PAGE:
Re: [TLS] An SCSV to stop TLS fallback.

Brian Smith <brian@briansmith.org> Wed, 27 November 2013 01:42 UTC

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Date: Tue, 26 Nov 2013 17:42:57 -0800
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From: Brian Smith <brian@briansmith.org>
To: Adam Langley <agl@google.com>
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Subject: Re: [TLS] An SCSV to stop TLS fallback.
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On Mon, Nov 25, 2013 at 3:27 PM, Adam Langley <agl@google.com> wrote:
>   In the event that a client is making a fallback connection, it
> includes TLS_FALLBACK_SCSV (0x5600) in the list of cipher suites. A
> current server which sees this cipher suite in a ClientHello SHOULD
> return a fatal alert, inappropriate_fallback (86) and abort the
> connection.

Adam, I think what you propose makes sense. However, I think it might
not be ideal if there are any circumstances where the browser could
accidentally fall back to a lower version--e.g. falling back after a
timeout or falling back in response to the connection being reset.
AFAICT, we currently have to do fallback from TLS 1.2 -> TLS 1.1 and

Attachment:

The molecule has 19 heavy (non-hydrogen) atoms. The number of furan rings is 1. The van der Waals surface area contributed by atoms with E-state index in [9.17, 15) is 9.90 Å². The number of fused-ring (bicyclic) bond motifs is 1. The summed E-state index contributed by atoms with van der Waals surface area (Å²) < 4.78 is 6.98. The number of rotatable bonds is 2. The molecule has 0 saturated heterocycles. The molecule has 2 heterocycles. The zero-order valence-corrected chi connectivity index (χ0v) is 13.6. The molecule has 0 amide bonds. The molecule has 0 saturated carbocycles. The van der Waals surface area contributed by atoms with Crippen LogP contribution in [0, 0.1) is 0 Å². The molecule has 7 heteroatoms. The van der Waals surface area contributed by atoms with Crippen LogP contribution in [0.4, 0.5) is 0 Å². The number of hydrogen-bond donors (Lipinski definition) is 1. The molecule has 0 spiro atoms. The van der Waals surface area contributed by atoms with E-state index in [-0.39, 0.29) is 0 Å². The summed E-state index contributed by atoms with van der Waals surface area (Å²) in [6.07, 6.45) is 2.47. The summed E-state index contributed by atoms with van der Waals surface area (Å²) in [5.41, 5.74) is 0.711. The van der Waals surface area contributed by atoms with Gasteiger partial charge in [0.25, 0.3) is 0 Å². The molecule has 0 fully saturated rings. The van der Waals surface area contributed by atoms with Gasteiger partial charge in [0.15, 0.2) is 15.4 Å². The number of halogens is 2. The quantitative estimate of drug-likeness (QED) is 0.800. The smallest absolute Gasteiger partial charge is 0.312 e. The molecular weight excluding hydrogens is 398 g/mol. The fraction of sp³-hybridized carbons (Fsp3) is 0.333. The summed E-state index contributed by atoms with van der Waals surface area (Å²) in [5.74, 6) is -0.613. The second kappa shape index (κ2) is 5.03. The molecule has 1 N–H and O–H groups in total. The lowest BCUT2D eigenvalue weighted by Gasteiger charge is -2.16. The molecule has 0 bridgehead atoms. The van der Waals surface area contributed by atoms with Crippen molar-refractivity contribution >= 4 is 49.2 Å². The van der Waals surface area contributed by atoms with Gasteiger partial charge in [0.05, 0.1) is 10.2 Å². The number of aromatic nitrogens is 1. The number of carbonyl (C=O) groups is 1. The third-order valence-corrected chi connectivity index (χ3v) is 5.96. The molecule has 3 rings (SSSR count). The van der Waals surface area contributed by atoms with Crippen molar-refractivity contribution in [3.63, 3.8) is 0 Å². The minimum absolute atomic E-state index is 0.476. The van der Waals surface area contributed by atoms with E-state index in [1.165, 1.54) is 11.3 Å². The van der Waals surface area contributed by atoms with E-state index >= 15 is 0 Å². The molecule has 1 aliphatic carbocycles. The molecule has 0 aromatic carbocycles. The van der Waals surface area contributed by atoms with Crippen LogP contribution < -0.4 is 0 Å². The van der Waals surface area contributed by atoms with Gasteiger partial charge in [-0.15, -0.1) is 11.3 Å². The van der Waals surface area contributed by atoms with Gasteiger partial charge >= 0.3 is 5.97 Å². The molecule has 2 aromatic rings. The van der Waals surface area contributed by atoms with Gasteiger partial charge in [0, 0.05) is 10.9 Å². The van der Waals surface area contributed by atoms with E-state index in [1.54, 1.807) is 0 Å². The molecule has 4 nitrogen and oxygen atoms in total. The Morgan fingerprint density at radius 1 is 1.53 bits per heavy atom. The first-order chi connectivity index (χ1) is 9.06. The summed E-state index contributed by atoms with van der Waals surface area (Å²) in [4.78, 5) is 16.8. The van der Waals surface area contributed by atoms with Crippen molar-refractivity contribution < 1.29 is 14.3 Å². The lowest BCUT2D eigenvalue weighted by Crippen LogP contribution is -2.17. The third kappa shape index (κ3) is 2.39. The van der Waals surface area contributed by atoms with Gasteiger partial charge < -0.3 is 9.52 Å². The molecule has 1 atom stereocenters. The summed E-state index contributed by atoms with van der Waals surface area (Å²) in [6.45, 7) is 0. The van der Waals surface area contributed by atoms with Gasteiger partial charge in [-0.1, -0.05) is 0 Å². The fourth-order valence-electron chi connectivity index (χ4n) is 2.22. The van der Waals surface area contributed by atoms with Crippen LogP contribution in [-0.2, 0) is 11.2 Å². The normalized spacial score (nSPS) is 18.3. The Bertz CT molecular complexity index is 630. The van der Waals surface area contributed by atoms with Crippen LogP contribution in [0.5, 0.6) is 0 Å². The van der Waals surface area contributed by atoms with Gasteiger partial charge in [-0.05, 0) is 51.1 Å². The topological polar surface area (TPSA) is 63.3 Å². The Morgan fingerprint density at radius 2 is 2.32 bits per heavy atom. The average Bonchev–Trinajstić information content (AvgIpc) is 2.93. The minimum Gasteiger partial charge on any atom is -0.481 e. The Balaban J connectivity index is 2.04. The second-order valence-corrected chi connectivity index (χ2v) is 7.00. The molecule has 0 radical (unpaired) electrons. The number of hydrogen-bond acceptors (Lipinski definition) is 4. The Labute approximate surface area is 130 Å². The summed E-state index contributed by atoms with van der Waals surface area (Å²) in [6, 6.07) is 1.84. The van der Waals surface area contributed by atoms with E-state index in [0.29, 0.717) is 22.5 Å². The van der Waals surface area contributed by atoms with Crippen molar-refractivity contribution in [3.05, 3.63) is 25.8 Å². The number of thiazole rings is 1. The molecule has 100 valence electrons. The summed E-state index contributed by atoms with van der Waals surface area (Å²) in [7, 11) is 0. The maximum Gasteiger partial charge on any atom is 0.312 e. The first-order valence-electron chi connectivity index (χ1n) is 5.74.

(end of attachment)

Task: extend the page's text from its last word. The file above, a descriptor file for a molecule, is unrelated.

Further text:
from TLS 1.1 -> TLS 1.0 in response to connection resets. There will
be some false positives here. In addition to potentially reducing the
security of the connection, these fallback connections add a lot of
latency. If we attempt a fallback connection in response to a
connection reset, and we receive an inappropriate_fallback alert, then
we'd have to make yet *another* connection without the fallback. All
other things being equal, it would be better if the server could
respond respond exactly as it would with a TLS 1.2 ClientHello,
without downgrading the cipher suite or any other feature, more like
what Martin Rex suggested.

However, I don't think it is realistic to backport features all the
way to SSL 3.0. The information in the TLS extensions is too
important, and trying to define good defaults for missing extensions
that make sense long-term seems like it will just bind our hands too
much in the future.

So, we should could consider backporting TLS 1.2 cipher suites to TLS
1.1 and TLS 1.0, but then using your suggested inappropriate_fallback
for for SSL 3.0 handshakes only.

Whether this complication is justified depends on how frequently we
receive false-positive connection resets (and anything else that can
be a false positive) and how much we care about optimizing performance
for that case.

Cheers,
Brian
-- 
Mozilla Networking/Crypto/Security (Necko/NSS/PSM)